zone of comfort for Mugabe. It is a clear statement that Zanu-PF officials
are negotiating terms to ensure their safety," Rusero said.

Devolution and provinces
Devolution of power has been "deferred" and will only be up for discussion
after 10 years. In a seeming appeasement of those opposing devolution -
which was favoured by most provinces in the consultative phase of the
constitution - the principals agreed that the 10 provincial governors will
be replaced by provincial chairs. The chairperson will come from the party
with the most seats in a particular province.

Attorney general
A new national prosecuting authority will be introduced. The attorney
general will now concentrate on advising the Cabinet. Trevor Maisiri, an
analyst from the International Crisis Group, said: "I think it creates a
reasonable framework for the country's desires for democracy. The only
challenge I foresee is the retention of executive presidential powers with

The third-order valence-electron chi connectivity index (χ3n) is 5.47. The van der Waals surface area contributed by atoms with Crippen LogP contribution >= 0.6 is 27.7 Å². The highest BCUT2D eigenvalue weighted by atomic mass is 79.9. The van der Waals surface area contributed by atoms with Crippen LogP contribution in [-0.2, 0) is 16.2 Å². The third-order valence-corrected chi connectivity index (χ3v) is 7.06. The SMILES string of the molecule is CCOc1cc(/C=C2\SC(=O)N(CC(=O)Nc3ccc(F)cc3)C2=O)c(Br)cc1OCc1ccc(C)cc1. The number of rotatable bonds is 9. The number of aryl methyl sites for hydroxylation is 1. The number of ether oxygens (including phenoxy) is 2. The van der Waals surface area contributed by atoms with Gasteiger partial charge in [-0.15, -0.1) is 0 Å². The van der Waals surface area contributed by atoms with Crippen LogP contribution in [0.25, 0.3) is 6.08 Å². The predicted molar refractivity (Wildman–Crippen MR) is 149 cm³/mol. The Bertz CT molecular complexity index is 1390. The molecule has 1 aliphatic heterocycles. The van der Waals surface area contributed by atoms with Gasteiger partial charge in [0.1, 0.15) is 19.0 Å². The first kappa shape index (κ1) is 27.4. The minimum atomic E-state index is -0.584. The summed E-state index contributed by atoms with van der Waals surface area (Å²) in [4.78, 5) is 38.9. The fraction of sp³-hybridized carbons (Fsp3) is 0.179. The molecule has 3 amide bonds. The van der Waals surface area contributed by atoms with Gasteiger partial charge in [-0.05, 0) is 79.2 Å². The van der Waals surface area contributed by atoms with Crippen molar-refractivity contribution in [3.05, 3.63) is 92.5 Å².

very limited accountability to the other arms of the state."

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MDC-T Crafts Ruling Policy Document

Jonga Kandemiiri

The Movement for Democtratic Change formation of Prime Minister Morgan
Tsvangirai on Monday wrapped up its two-day policy conference in Nyanga in
Manicaland Province, where party leaders examined policies they want to
implement should they come to power after elections later this year.

Party spokesman Douglas Mwonzora said the conference looked at policies
affecting all sectors, including economic, social, education and health.

He said the policy briefs are designed by policy secretaries as mandated by
the party’s constitution.

Mr. Mwonzora said in developing its policy document, the MDC-T became
confident it will win this election.

The party's bitter rival, Zanu-PF, has already indicated that it would
conduct a countrywide election campaign this year based on the
indigenization agenda to disloge the MDC-T from its traditional strongholds.

President Robert Mugabe has ruled Zimbabwe with an iron fist since the
southern African nation attained independence in 1980.

Mr, Mugabe is among the oldest long-serving African presidents on the

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MDC calls for more reforms